If you go to Cape Verde between June and September, you might be lucky enough to admire sea turtles laying their eggs on the beach… unfortunately, far from these beautiful scenery, summer is also the season when turtles get slaughtered: in the early morning, you may find bloody turtle shells or, less shocking but also devastating, looted nests emptied from their eggs. It’s summertime all right… and it’s now or never to support Tommy’s project!
Coveted for their meat, a key ingredient for traditional soups and meals, sea turtles are during the summer the main focus of attention for those who hunt them, as well as for those who protect them. It is a true night game of cat and mouse, occurring every year. Tommy and Jose are among those who tirelessly organize campaigns in order to dissuade potential hunters and raise awareness among tourists, by explaining how quads can be dangerous since these four-wheel motorbikes can destroy nests.
If Cape Verdean legislation has been prohibiting the capture, possession, trade and consumption of sea turtles since 2005, hunters and traders seem to have in fact little to fear. The meat is sometimes openly sold, and some beliefs die hard, especially the one about the turtle penis’ aphrodisiac virtues. This belief is good for trade… and pushes fishermen to capture male turtles at sea.
Capture during nesting directly endangers the existence of the species. It is not however the only threat. More insidious, less brutal, other threats are probably even deadlier for sea turtles in Cape Verde: the proliferation of tourist resorts and housing complexes along the beaches, the coastal pollution with plastic waste or fishing nets, or the destruction of beaches in order to extract the sand needed for concrete production.
The species most present in Cape Verde is the majestic loggerhead turtle (Caretta caretta), that Tommy’s project tries to protect. In full spawning season, your donation will help protect their nests, which means about 50 hatchlings per nest!
Do not wait any longer!
Our Cape Verde Champions celebrated on 22nd Mai the World Biodiversity Day:
Tommy and José met with all school children of Sao Vicente on the beach to show case Cape Verde’s biodiversity, discuss their problems and motivate the children to preserve their beautiful natural heritage.
We want our Cape Verde champions, Tommy and Jose, to succeed with their ecoprojects. Thus, we have prolonged the deadline to give you enough time to contribute to their ecoproject, and to so to help protecting sea birds and marine turtles of the Santa Luzia archipelago.
Remember: Mariana Ramos, Cape Verde’s music ambassador offers the 25 most generous donors an autographed copy of her latest album!
Born in Sao Vicente, Tommy grew up in Brazil, his mother’s home country, and then came back to Cape Verde. After studying Biology and Oceanography in Portugal and the Azores, Tommy returned to his native Island. This time, he is planning to stay and is committed to protect biodiversity. To get to know him better, we asked him a few questions:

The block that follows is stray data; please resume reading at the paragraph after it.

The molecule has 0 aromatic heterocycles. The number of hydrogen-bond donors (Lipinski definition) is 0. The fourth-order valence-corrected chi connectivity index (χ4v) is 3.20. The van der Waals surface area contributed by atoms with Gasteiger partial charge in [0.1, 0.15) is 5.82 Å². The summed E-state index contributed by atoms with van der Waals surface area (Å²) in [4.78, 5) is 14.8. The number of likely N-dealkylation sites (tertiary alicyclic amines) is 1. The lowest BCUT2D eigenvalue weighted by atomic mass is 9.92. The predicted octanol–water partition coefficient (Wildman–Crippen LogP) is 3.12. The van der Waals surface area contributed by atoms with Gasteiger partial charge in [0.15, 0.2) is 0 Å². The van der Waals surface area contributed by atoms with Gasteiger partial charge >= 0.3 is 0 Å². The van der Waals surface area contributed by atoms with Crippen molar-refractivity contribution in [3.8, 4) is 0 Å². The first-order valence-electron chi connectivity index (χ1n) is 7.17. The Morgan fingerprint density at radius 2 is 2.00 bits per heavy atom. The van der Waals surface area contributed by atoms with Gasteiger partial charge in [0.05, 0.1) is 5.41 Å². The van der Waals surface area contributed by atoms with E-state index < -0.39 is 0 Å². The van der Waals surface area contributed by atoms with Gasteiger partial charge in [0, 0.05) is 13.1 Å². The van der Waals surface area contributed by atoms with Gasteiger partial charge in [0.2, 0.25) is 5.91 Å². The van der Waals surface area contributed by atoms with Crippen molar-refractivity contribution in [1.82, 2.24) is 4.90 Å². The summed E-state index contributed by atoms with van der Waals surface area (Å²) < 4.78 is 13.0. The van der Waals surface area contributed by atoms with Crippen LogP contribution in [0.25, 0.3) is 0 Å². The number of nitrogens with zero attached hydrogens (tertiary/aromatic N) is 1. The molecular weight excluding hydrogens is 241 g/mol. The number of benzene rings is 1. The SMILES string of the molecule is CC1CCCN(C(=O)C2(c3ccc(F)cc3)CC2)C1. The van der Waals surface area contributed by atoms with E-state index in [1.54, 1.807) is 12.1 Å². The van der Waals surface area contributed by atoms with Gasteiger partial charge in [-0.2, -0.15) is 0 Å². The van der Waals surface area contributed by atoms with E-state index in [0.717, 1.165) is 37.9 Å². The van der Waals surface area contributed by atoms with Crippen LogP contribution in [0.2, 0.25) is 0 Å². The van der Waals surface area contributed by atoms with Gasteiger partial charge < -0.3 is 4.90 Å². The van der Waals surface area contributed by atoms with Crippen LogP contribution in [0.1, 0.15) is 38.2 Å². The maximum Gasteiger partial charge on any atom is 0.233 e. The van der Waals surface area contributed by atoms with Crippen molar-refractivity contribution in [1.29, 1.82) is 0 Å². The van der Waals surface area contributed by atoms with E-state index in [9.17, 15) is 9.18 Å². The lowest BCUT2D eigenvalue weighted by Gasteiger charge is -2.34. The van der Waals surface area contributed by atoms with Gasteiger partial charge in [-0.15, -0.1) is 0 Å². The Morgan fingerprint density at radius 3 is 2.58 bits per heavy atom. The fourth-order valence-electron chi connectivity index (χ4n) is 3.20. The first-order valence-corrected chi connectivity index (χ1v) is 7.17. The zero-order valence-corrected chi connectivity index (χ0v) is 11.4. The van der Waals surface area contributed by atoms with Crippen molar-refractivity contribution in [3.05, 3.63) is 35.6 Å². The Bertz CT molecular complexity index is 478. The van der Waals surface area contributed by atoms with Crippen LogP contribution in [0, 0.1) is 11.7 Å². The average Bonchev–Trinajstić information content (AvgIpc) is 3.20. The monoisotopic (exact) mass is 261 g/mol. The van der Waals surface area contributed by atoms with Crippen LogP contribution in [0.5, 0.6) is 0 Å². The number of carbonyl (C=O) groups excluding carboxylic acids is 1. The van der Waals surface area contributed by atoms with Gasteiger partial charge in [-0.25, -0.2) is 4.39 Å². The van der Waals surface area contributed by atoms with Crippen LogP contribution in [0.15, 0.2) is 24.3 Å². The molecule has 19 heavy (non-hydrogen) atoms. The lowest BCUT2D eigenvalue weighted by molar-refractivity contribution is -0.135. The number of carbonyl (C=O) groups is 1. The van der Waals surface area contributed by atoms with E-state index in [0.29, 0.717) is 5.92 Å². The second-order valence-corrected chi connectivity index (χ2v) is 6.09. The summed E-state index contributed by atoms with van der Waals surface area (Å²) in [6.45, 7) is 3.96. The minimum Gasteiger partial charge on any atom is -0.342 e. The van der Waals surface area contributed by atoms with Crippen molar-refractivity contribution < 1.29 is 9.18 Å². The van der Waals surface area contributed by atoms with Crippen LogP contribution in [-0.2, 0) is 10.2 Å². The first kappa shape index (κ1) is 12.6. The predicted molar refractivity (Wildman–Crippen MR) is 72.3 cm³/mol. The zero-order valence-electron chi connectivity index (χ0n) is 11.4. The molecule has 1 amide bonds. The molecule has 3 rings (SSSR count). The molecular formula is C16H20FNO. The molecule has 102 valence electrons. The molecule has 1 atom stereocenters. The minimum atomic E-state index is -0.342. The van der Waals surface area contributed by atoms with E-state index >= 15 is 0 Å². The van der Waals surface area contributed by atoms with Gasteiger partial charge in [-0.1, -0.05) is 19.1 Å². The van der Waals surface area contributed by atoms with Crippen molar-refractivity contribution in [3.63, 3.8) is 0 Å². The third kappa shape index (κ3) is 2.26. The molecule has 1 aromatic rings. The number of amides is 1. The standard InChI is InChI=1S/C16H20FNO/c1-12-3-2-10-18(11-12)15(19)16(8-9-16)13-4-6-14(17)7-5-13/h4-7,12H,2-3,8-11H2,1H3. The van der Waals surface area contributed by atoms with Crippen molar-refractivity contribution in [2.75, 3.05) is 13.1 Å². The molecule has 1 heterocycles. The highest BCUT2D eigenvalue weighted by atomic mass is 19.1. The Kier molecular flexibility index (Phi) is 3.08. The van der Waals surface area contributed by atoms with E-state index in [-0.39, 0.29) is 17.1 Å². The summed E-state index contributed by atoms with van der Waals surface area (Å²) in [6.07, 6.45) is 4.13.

1. How come you’re so committed to protecting nature?
My family lives in true harmony with nature. I’ve always been taught to respect its value and I love and respect all living creatures. I must admit I have a soft spot for loggerhead turtles: I’d do anything for them to keep them wandering through our waters, and nesting in our sand!
2. You dive a lot: do you see lots of turtles?
This reminds me of one time, when I was diving with my dad and uncle. We found a huge turtle, probably weighing more than 80 kgs: it had been captured and tied to a buoy by fishermen who had then left it there. We must have spent more than an hour trying to free the poor anima… it was in a lot of pain, especially when my dad tried to cut the cables incrusted in its flesh. When the last loop finally freed the turtle, it started swimming away, towards the open ocean… exhausted but satisfied, we watched this giant regain its freedom.
But all of a sudden, it made a u- turn and swam back towards us. All I can tell you is that we were a bit scared: such an animal could have caused some severe damage! It got so close we could touch it… we didn’t move. It was just incredible: the giant stopped and for a split second, that seemed to last forever, it looked deep into our eyes, we felt like a wave of heat, an obvious connection with the grateful animal… which then dived back into the blue. I will never forget this moment of pure magic.
3. You work with your father on these projects. How is the collaboration going?
My father and I, we think and act almost as if we were one person, which gives us the advantage of being in two places at once! We have our differences but he is my best friend, no doubt about that. We often meet up to observe the environment, in silence, and we can see and understand things that most people do not realize. I value family a lot, even if I’m not married yet… I guess I don’t have enough time to court a woman as she deserves! I am always traveling, and I can spend months in the Protected Sea Area of Santa Luzia.
4. If peers who sponsor your projects come to Sao Vicente, what do you advise them to do?
My favorite place is the area of the ancient volcanoes of Calhau because the underwater nature is still pretty wild there. Otherwise, make sure to dive to see sharks up close, it is fantastic! Also, you should not forget to enjoy the famous St. Vincent’s nights! You can go have dinner at a local restaurant, enjoy a wonderful grilled fish or a lobster… while listening to live music! Hey, maybe you’ll be lucky enough to hear Mariana Ramos, our Ecofund sponsor of honor!
The Ecofund-team met with Jorge Melo, a well-known environmental activist in Calhau, Sao Vincente, one of Cape Verde’s islands. Jorge is the brother of our champion José Melo.
Each year he saves about 50 see turtles from the death caused by fisher nets.
In this video, he shows us 3 loggerhead turtles he recently saved.
A shark has cut off the turtles’ front leg (the flipper) while they were imprisoned by a fisher net. After several weeks of recuperation in “Jorge’s turtles’ hospital”, the youngest and the most active turtle will be released tomorrow to its natural environment.